With services ranging from office supplies to medical equipment, the deal covers education, emergency services, local government and social care across 13 local authority areas and is expected to be run through the new Amazon Business division.'
Blimey! That looks like the end of Lord Bog-Roll's endless graphs, reports and faffing about. It puts the skids under DHL and their mysterious on-costs and makes pointless, the row they are having with Unipart.
Buying on a global basis not only makes paper clips twopence a ton it makes drugs, prosthesis and devices as cheap as chips.
Amazon, I take my hat off to them.
I like it...
The GMC have realised a lot of training doctors are hacked off.
They've done a survey. The upshot;
'The results are stark. Long and intense working hours, heavy workloads and the challenges of frontline medical practice are affecting doctors' training experience and their personal wellbeing.'
'...the supply of new doctors has failed to keep pace with changes in demand.'
My guess; if you did the same survey of most healthcare workers you'd get, pretty much, the same answer.
We know; there is a global shortage of healthcare people. Even the WHO are worried. This is their latest.
"We expect a tremendous nursing shortage of about 500,000 people by 2030,"
...says Professor Stefan Goerres, of the Institute for Public Health and Health Care Research at the University of Bremen.
"Even if the profession were more attractive, there just aren't enough young people due to declining birth rates."
Vacancies for nurses and midwives were over a fifth higher at the end of last year compared to two years ago, with a total of 133,660 vacant posts advertised in 2017.
At the same time, the number of applications dropped by 12.2 per cent between the last quarters of 2015 and 2017, meaning this is getting desperate.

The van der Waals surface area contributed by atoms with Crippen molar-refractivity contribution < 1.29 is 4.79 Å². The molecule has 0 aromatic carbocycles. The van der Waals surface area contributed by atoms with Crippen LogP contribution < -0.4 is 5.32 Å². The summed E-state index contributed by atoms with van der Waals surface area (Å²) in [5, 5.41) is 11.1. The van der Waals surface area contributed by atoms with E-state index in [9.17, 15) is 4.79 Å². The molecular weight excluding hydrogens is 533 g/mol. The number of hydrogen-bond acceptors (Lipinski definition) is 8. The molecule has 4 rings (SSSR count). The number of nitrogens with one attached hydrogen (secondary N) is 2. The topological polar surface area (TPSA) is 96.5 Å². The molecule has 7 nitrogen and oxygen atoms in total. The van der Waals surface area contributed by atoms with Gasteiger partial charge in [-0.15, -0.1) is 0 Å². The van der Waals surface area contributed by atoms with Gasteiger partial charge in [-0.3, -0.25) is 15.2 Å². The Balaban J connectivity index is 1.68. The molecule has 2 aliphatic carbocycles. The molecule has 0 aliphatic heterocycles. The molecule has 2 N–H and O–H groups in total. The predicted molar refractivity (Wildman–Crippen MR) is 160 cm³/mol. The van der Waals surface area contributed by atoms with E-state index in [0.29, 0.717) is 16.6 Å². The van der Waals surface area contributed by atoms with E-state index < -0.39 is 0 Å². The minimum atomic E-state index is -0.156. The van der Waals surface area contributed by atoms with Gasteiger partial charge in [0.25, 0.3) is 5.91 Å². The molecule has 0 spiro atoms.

The system scientist, Russell Ackoff, in the 70's talked about puzzles, problems and messes. Puzzles have a solution. Problems have have approaches. Messes are dynamic, untidy, cluttered and muddled. They need something different.
What? How do we go about this? Root and branch...
Root cause analysis? It doesn't help. The root causes; underfunded training in 2010, withdrawing the bursary, the impact of Brexit on migration. They are legacy, policy and now structural.
It takes well into ten years to turn out an all-singing all-dancing doctor. Nurses; three years, then a 6 months preceptorship and then if they change their mind and want to switch from, say, wards to ITU, or a specialty... start again.
Allied health professionals and care workers. None of them come in a box from Amazon.
I we can't fix the 'roots', let's look at the 'branches'.
What are we doing to develop the 'branches'. Make incremental changes and muddle through?
Muddling through is about all we have. Charles Edward Lindblom who died earlier this year, at the ripe old age of 101 first theorised about 'mudding-through'.
He wrote two articles, separated by 20 years: "The Science Of 'Muddling Through'" (1959) and "Still Muddling, Not yet through" (1979). Here.
Muddling-through is sometimes called 'branching'; growing out, building out, bit by bit, using small practical steps, from where we are, moving towards a practical solution.
For instance, training. Branch-thinking, asks what are we doing we can build out from, be more effective and muddle through?
It's quicker and cheaper to train nurses but some still turn-up on wards not knowing how to do an injection. There is no national curriculum and nothing in their foundation course in basic prescribing, something, if all entry level nurses and AHPs could do, might revolutionise care.
Improving training; making healthcare professionals more effective, creates a more powerful, elegant, productive workforce. It is common to find nurses trained outside England have more competencies when leaving training. Only 5 of our nursing schools are in the global top fifty.
Branch-thinking, muddling through, says, extend the apprenticeship scheme; lower entry threshold, attractive earning-and-learning programmes and the qualifications end up the same.
Branch-thinkers, muddling through would ask how do we improve working conditions to make the job more attractive to new-comers and re-joiners and persuade leavers to stay.
Branch-thinking, muddling through... instead of using our energy trying kill off Babylon, how do we develop distance and AI supported care. It may not not be perfect but it will get better. How do we accelerate its improvement.
The end game; replace people making decisions and recording stuff, with machines making decisions and recording stuff. Ouch!
We just have to muddle through and as Professor Valerie Iles tells us;
'It will be important to allow professions to 'muddle through elegantly' amending decisions in light of events as they unfold.'
Muddling through, elegantly. I like it.
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Reproduced at TrainingPrimaryCare.com by kind permission of Roy Lilley.